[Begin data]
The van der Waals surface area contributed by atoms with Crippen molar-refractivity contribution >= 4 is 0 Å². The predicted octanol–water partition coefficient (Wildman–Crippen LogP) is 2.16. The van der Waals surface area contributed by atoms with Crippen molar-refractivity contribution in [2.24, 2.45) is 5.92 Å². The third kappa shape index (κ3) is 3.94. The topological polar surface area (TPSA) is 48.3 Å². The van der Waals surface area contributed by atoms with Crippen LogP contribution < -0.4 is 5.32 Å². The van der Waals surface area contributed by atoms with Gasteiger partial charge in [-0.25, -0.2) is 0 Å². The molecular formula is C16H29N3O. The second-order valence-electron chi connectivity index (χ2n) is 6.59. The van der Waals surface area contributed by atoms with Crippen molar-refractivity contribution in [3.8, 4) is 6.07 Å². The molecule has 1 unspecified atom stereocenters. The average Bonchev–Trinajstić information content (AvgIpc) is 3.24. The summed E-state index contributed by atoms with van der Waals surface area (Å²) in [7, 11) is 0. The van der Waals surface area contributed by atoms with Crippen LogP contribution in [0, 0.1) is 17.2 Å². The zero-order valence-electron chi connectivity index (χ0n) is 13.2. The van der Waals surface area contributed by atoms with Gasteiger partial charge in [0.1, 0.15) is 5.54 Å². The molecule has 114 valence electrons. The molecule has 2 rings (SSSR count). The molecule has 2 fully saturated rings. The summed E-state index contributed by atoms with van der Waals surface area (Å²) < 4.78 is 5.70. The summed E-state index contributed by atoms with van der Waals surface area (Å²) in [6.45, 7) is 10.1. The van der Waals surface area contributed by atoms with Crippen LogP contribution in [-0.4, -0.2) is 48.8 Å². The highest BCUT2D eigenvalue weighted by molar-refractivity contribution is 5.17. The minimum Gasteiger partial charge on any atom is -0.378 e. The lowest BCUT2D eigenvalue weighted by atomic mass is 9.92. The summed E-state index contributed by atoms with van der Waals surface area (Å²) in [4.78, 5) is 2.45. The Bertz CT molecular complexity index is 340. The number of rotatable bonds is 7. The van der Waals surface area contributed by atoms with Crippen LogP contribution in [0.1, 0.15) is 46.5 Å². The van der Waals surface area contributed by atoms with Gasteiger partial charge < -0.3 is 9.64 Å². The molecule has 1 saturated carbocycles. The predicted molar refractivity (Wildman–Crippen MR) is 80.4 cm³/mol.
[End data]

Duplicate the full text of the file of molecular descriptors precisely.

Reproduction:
The van der Waals surface area contributed by atoms with Crippen molar-refractivity contribution >= 4 is 0 Å². The predicted octanol–water partition coefficient (Wildman–Crippen LogP) is 2.16. The van der Waals surface area contributed by atoms with Crippen molar-refractivity contribution in [2.24, 2.45) is 5.92 Å². The third kappa shape index (κ3) is 3.94. The topological polar surface area (TPSA) is 48.3 Å². The van der Waals surface area contributed by atoms with Crippen LogP contribution < -0.4 is 5.32 Å². The van der Waals surface area contributed by atoms with Gasteiger partial charge in [-0.25, -0.2) is 0 Å². The molecular formula is C16H29N3O. The second-order valence-electron chi connectivity index (χ2n) is 6.59. The van der Waals surface area contributed by atoms with Crippen molar-refractivity contribution in [3.8, 4) is 6.07 Å². The molecule has 1 unspecified atom stereocenters. The average Bonchev–Trinajstić information content (AvgIpc) is 3.24. The summed E-state index contributed by atoms with van der Waals surface area (Å²) in [7, 11) is 0. The van der Waals surface area contributed by atoms with Crippen LogP contribution in [0, 0.1) is 17.2 Å². The zero-order valence-electron chi connectivity index (χ0n) is 13.2. The van der Waals surface area contributed by atoms with Gasteiger partial charge in [0.1, 0.15) is 5.54 Å². The molecule has 114 valence electrons. The molecule has 2 rings (SSSR count). The molecule has 2 fully saturated rings. The summed E-state index contributed by atoms with van der Waals surface area (Å²) < 4.78 is 5.70. The summed E-state index contributed by atoms with van der Waals surface area (Å²) in [6.45, 7) is 10.1. The van der Waals surface area contributed by atoms with Crippen LogP contribution in [-0.4, -0.2) is 48.8 Å². The highest BCUT2D eigenvalue weighted by molar-refractivity contribution is 5.17. The minimum Gasteiger partial charge on any atom is -0.378 e. The lowest BCUT2D eigenvalue weighted by atomic mass is 9.92. The summed E-state index contributed by atoms with van der Waals surface area (Å²) in [4.78, 5) is 2.45. The Bertz CT molecular complexity index is 340. The number of rotatable bonds is 7. The van der Waals surface area contributed by atoms with Crippen LogP contribution in [0.1, 0.15) is 46.5 Å². The van der Waals surface area contributed by atoms with Gasteiger partial charge < -0.3 is 9.64 Å². The molecule has 1 saturated carbocycles. The predicted molar refractivity (Wildman–Crippen MR) is 80.4 cm³/mol.